Sid Johnston had extensive banking experience before focusing his efforts on affordable housing and lending in the nonprofit sector. It was his experience at the intersection of business and politics, however, which helped ease his transition from the private sector to the nonprofit sector.
Johnston is the executive director (ED) of The Development Fund, a San Francisco-based nonprofit that creates financial intermediaries that help attract private-sector capital to a variety of community activities. As he put it: “When I first joined the nonprofit sector, I didn’t realize the extent to which nonprofit activities, particularly community development-type activities, are political. [But] I think my political background was one of the reasons I was successful.” In fact, Johnston credits a string of political experiences—in the for-profit world, and on the campaign trail—for giving him the skills to work with disparate groups on charged issues.
His first such experience took place early on in his for-profit career. Johnston was part of a small team at International Harvester tasked with creating a refinancing plan to save the financially troubled company. Two of the company’s truck plants—one located in Fort Wayne, IN, and a second plant located in Springfield, OH—were part of a public competition to provide the best financing deal to the parent company. The winner would remain open; the losing plant would close. Chambers of commerce, local politicians, and workers in both locations waged spirited public campaigns in support of their plants. Johnston oversaw the bruising political process, weighed the proposals, and ultimately made the difficult decision to keep the Ohio plant open and close the one in Indiana. “I still don’t even like flying over Fort Wayne, Indiana,” he joked. “I’m seen as the guy who killed their plant.” Nonetheless, he learned a great deal in the process, about allowing people to have their say and moderating discussions among politically diverse groups.
That knowledge was a major asset when Johnston became executive vice president/chief operating officer for Sears Savings Bank. There, he was responsible for the bank’s compliance with the federal Community Reinvestment Act (CRA) in Los Angeles County. (The CRA was designed to reduce discriminatory lending practices in low-income neighborhoods.) The role proved to be another key political training ground; it required Johnston to work closely with a coalition of community development activists and public officials to target low-income communities for investment.
It was in 1992 that Johnston began to consider switching sectors. That year, he toured the part of Los Angeles that had just been destroyed by the civil unrest following the Rodney King verdict. He said the devastation had a powerful impact on him, and he started thinking about a career change that would help him use his experience to have even more of a positive impact on the world.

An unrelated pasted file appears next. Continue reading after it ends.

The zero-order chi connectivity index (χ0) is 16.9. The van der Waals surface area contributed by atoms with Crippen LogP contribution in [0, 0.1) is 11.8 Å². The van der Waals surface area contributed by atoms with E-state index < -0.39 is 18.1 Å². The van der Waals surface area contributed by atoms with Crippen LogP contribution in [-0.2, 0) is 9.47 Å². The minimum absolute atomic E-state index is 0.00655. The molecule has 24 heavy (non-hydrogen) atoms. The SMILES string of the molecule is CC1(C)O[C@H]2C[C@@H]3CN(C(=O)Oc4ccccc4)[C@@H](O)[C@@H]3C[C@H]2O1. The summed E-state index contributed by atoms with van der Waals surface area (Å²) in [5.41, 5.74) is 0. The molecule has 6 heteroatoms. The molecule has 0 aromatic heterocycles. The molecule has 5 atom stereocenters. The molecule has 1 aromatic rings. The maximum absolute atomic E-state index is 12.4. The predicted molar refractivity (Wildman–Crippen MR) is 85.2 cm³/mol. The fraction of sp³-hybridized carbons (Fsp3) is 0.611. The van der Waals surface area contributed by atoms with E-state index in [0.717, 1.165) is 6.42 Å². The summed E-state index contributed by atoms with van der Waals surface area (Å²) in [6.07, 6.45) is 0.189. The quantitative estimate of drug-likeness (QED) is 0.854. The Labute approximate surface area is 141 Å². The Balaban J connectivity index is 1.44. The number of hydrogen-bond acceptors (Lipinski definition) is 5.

When Sears sold its mortgage business the following year and his job was eliminated, Johnston volunteered in Kathleen Brown’s 1993 campaign for governor of California and became one of her major supporters. Though Brown lost the election, Johnston said working on the campaign increased his desire to have a broader social impact, and improved both his political savvy and his political connections.
Then, in 1993, Johnston formally switched sectors, becoming president and chief executive officer (CEO) of the San Jose, CA-based nonprofit organization Savings Association Mortgage Co. (SAMCO), the nation’s oldest public purpose affordable housing lending consortium. There, he worked closely with community advocates, the banks that funded SAMCO, public officials, and public sector agencies to create financing packages for affordable multi-family housing developments. While the financing packages were incredibly complex—involving funding from up to six different local, state, or federal programs—Johnston said the most difficult part was balancing the interests of all the parties involved in each deal.
“The intensity of the advocacy community in community development in California is striking,” he said. “The political situation in California is probably as intense—some would say more intense—than Washington, DC, politics.”
Johnston joined The Development Fund as executive director in 1996. At the Fund, he continues to navigate politically charged waters, collaborating with a wide variety of groups with diverse political viewpoints but a shared desire to make development happen.
“The mission-oriented community tends to attract people who are truly passionate and who truly need to be heard,” he said. And the most important skill he has gained from his political experiences, he notes, is the ability to be a good listener. “You can make a decision that goes differently than [people] would have liked if they are convinced you listened and understood the point they were making.”